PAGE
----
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News / Nation & World

Second tornado in 5 weeks damages Oklahoma town and causes 1 death as powerful storms hit central US

Published: May 7, 2024, 9:43am
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An Oklahoma State Highway Patrol trooper searches storm damage Tuesday, May 7, 2024 in Barnsdall, Okla.
An Oklahoma State Highway Patrol trooper searches storm damage Tuesday, May 7, 2024 in Barnsdall, Okla. (Mike Simons/Tulsa World via AP) Photo Gallery

OKLAHOMA CITY (AP) — A tornado destroyed homes, forced the evacuation of a nursing home and toppled trees and power lines when it roared through a small Oklahoma town, one of several twisters that erupted in the central United States amid a series of powerful storms that stretched into Tuesday. At least one death was reported.

The tornado ripped through the 1,000-person town of Barnsdall, about a 40-minute drive north of Tulsa, on Monday night. It was the second tornado to hit the town in five weeks — a twister on April 1 with maximum wind speeds of 90 to 100 mph (145 to 161 kph) damaged homes and blew down trees and power poles in Barnsdall.

The National Weather Service’s Storm Prediction Center cited 17 reports of tornadoes from Monday evening through early Tuesday in the central part of the United States. Eight of the twisters were in Oklahoma, two each in Kansas, South Dakota and Iowa, and one each in Nebraska, Missouri and Tennessee.

At least 30 to 40 homes in the Barnsdall area were damaged Monday night, the Oklahoma Highway Patrol reported, and a nursing home said it evacuated residents because a gas leak could not be turned off due to storm damage. Numerous road closings due to debris also were reported, according to Osage County Emergency Management.

One person died in Barnsdall and at least one is missing, Barnsdall Mayor Johnny Kelley said.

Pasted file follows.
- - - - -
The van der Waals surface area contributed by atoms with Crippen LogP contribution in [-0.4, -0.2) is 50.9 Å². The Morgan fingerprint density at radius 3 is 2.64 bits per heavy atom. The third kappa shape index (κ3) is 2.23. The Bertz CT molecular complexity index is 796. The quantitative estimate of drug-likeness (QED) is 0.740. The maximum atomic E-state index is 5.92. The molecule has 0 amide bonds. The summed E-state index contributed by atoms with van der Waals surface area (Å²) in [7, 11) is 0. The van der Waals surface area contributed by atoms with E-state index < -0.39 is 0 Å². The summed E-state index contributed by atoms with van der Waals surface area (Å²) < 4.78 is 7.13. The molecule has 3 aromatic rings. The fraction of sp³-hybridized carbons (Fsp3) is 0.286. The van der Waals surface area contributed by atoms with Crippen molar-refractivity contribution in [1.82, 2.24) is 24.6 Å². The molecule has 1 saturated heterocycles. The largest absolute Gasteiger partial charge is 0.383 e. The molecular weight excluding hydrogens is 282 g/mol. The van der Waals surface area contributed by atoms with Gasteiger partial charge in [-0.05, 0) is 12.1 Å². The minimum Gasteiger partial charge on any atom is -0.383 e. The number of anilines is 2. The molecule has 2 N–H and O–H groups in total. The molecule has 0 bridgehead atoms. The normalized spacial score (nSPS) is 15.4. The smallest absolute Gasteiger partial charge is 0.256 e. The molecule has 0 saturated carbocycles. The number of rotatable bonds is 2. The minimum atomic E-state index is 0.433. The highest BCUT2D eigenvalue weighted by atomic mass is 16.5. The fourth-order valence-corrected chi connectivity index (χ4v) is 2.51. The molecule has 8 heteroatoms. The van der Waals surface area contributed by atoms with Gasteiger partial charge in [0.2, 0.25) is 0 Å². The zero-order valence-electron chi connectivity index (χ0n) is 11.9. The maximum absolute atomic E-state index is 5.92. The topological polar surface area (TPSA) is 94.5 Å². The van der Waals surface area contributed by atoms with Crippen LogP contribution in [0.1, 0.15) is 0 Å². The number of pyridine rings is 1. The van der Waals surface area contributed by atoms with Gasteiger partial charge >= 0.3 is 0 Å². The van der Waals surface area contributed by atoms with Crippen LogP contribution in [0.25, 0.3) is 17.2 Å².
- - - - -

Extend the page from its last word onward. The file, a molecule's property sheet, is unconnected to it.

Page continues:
“There are several homes destroyed, completely leveled,” he said. “The toughest thing on me as the mayor is this is a small community. I know 75 to 80% of the people in this town.”

First responders rescued about 25 people, including children, from heavily damaged homes where buildings had collapsed on or around them, Kelley said. About a half dozen people suffered injuries, including a firefighter who was taken to a hospital with chest pains, he said.

Authorities launched a secondary search Tuesday morning to find one or two people who were still missing, Kelley said.

The Barnsdall Nursing Home posted online that all residents were accounted for with no injuries. They were being taken to other facilities. It asked families to bear with them “as it is chaos in town … Please pray for us.”

Aerial videos from Barnsdall showed several well-built homes reduced to piles of rubble and others with roofs torn off and damaged walls still standing. The powerful twister tossed vehicles, downed power lines and stripped limbs and bark from trees across the town. A 160-acre wax manufacturing facility in the community also sustained heavy damage, Kelley said.